Activists are attempting to repeal a trio of laws approved by the Legislature and signed by the governor this year. But pulling off a referendum, known colloquially as a “citizens’ veto,” isn’t easy.
Even if activists are able to gather the necessary 75,321 valid signatures from registered Arizona voters in the allotted 90 days, and even if the referenda and signatures survive inevitable legal challenges, lawmakers always have a trump card: They can simply repeal and replace the laws.
Save Our Schools, a political committee that formed after a group of teachers and public education advocates met at the Capitol while protesting a bill to expand Empowerment Scholarship Accounts, essentially school vouchers, is attempting to repeal that measure.
Voters of Arizona, a political committee headed by former Phoenix Mayor Paul Johnson, is targeting two initiative laws – one that bans paying initiative petition circulators on a per-signature basis, upending the economic model upon which signature gathering firms are based; and another that requires initiatives to adhere to “strict compliance” with the law, meaning initiatives could be voided for strictly technical issues.
Voters of Arizona is using paid petition circulators, while the Save Our Schools is all volunteer based. And that distinction, some observers say, may mean the difference between being able to pull off a referendum or falling flat.
No statewide referendum in modern times has made it to the ballot without paying for at least some of its signatures.
That’s at least in part because referendum campaigns begin after the legislative session ends, just as temperatures start to creep into the triple digits.
Drew Chavez, owner of Petition Partners, the state’s largest petition circulating firm and the firm contracted to work for Voters of Arizona, said lawmakers know that it’s harder to gather signatures in the middle of summer, and he accused the Legislature of dragging out the 2017 session another week or two just to ensure the temperatures were unbearable for those attempting to refer the laws to the ballot.
Lawmakers adjourned the 2017 legislative session on May 10, meaning referendum campaigns have until August 8 to gather signatures.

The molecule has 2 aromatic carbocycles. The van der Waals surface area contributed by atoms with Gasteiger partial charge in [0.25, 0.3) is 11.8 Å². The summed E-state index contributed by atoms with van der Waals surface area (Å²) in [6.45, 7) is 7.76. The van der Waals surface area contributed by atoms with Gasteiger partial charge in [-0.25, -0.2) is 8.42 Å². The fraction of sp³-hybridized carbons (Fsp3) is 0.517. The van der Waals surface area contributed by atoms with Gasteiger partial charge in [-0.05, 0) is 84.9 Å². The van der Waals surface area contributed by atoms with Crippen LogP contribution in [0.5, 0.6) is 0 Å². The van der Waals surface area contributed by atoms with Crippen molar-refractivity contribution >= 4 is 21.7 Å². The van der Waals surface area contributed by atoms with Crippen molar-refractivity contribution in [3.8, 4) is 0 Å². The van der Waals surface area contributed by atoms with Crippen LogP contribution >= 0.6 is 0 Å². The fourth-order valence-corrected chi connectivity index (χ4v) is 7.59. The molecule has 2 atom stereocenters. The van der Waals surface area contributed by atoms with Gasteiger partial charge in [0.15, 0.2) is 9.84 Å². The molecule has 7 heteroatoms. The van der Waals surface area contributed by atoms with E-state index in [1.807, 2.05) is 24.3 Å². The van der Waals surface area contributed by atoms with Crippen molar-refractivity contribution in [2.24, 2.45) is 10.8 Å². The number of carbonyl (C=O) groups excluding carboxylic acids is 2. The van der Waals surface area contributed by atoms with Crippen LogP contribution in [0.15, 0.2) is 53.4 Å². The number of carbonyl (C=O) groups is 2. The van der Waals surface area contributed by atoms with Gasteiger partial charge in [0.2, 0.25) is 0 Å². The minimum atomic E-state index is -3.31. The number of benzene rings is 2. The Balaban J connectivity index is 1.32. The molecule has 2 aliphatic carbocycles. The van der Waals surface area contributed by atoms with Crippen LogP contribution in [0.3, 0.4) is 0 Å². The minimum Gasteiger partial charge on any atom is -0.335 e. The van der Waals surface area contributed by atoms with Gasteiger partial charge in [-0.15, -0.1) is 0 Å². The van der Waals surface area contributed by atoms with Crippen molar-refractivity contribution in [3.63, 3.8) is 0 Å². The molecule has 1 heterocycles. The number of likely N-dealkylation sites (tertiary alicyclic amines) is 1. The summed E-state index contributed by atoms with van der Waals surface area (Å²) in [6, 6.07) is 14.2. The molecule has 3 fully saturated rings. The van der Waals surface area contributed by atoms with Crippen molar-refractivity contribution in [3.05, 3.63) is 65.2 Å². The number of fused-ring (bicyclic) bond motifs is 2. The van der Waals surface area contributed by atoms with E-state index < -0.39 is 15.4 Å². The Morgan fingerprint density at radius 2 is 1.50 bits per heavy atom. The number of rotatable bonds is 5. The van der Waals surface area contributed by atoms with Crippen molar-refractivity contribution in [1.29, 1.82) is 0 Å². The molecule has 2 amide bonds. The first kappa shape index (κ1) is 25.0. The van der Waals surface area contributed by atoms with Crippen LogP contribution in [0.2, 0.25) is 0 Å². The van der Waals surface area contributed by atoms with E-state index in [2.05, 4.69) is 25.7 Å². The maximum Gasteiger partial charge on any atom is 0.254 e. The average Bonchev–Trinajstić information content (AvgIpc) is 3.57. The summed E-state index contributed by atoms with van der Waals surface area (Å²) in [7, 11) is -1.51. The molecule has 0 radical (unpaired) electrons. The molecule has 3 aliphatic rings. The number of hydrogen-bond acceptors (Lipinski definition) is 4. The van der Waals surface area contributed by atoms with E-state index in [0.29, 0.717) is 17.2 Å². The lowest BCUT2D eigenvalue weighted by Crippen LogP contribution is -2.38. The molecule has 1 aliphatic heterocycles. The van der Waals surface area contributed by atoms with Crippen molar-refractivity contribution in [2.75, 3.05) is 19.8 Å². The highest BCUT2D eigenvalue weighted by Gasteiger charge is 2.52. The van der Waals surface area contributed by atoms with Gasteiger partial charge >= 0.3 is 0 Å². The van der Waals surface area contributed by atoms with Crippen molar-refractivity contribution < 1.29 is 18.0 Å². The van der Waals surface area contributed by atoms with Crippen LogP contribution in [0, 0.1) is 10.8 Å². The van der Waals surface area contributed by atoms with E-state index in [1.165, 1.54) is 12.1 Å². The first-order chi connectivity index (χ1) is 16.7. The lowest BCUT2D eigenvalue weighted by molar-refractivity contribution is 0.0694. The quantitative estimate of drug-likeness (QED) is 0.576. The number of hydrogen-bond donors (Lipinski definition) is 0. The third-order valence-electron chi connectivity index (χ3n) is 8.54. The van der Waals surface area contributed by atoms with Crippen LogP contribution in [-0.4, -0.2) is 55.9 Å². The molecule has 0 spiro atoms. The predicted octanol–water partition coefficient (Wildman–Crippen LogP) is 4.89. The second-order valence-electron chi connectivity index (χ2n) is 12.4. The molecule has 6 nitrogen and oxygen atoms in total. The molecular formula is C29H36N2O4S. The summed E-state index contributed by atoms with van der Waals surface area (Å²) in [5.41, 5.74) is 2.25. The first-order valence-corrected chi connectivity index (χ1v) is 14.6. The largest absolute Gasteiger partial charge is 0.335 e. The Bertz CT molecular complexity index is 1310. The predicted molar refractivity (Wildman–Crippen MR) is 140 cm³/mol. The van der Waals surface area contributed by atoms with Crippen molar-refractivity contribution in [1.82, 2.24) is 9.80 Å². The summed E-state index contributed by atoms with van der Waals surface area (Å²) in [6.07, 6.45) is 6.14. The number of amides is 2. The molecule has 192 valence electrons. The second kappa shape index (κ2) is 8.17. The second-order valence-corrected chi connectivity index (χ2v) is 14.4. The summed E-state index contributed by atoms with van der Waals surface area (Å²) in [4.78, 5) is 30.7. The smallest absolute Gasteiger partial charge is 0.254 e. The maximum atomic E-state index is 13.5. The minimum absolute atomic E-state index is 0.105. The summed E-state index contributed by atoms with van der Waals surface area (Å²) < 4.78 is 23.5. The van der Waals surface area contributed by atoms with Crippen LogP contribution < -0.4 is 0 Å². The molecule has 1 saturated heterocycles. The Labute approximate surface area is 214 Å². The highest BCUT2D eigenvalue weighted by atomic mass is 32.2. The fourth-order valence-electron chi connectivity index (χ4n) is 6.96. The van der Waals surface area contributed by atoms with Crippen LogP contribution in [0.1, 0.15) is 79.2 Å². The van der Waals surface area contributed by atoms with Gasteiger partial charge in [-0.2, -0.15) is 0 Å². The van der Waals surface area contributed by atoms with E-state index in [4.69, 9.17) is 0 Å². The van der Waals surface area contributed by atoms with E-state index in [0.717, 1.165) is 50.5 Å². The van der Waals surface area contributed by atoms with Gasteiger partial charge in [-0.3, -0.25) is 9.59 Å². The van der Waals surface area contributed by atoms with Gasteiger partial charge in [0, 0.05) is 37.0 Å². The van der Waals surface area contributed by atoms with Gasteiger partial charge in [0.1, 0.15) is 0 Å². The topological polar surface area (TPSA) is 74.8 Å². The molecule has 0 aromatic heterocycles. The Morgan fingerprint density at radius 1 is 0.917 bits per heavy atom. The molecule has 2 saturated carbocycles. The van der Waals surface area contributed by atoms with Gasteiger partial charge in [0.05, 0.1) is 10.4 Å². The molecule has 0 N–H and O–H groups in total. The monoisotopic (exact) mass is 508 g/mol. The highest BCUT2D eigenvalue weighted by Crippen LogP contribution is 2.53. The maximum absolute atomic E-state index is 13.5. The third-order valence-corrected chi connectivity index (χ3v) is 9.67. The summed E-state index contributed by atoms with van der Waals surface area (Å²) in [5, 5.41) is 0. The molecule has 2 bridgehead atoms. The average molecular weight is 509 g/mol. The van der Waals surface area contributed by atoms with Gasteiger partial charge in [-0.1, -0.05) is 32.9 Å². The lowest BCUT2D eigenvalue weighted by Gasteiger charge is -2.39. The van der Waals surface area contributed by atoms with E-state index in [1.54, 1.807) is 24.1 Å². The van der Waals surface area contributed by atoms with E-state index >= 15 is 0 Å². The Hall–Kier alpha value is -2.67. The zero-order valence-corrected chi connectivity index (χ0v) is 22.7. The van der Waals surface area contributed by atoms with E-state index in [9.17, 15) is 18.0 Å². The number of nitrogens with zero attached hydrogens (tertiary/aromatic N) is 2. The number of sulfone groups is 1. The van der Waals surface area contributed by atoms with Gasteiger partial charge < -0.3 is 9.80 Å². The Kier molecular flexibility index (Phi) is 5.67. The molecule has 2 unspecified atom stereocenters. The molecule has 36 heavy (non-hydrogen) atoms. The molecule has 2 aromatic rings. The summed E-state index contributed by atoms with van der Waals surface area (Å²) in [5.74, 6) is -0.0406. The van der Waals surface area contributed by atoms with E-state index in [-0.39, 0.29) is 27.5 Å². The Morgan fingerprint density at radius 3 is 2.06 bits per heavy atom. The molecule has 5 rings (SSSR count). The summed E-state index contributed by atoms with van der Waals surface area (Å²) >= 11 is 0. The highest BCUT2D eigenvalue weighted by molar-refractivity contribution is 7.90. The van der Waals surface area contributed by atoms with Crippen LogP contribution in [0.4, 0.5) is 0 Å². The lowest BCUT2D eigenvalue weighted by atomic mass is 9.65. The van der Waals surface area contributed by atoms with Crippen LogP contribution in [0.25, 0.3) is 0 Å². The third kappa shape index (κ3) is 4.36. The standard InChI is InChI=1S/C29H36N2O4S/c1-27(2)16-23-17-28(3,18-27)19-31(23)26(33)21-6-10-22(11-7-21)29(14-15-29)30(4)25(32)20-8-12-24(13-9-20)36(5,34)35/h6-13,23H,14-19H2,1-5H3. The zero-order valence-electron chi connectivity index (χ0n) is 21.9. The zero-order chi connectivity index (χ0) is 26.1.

Still, referenda organizers say they’re on track to accomplish the herculean task of gathering more than 75,000 valid signatures during the hot summer months.
Dawn Penich-Thacker, spokeswoman for the Save Our Schools campaign, said despite the group’s thin financial backing, the petitions are flying off the shelves, and they’re on track to meet their goals.
“It seems like we can’t print the petitions as fast as people are wanting more,” she said.
And Chavez said Voters of Arizona, which is targeting two initiative laws, is already ahead of schedule.
“We set extremely aggressive goals, and we have surpassed them by 15 percent every day. And I think that’s a combination of we’re very good at what we do, and people are really looking for us. For the first time ever, people are seeking out our project,” he said.
But even if the campaigns clear the first hurdle of gathering enough signatures, they still have several other hurdles to clear before voters get a chance to vote on the laws.
The referenda will almost certainly be challenged in court. Opponents frequently challenge the validity of signatures on the petitions, and often get a judge to invalidate up to 30 percent of the signatures for various reasons. That means a referendum campaign actually needs to collect upwards of 100,000 signatures to provide a cushion.
Then a referendum itself is subject to “strict compliance” – a legal term that requires the campaigns follow the letter of the law, not just the spirit of the law. In practical terms, that means referendum can be thrown out for something as innocuous as using the wrong margin size or font size.
Finally, if the referenda are ultimately successful in qualifying for the ballot, lawmakers have one last move at their disposal to kill the effort.
Republican Sen. Debbie Lesko of Peoria, who sponsored the Empowerment Scholarship Accounts bill, noted that if the campaign against her legislation actually gets enough valid signatures it needs to make the ballot, the Legislature can just repeal and replace the law.
It wouldn’t be the first time lawmakers have employed the strategy. In 2014, after voters had gathered enough signatures to halt the elections omnibus bill lawmakers had approved the previous year, the Legislature simply repealed the law.
And in 2015, after the threat of a referendum had passed, lawmakers re-approved many of the controversial provisions in the law.
Katie Campbell contributed to this reportF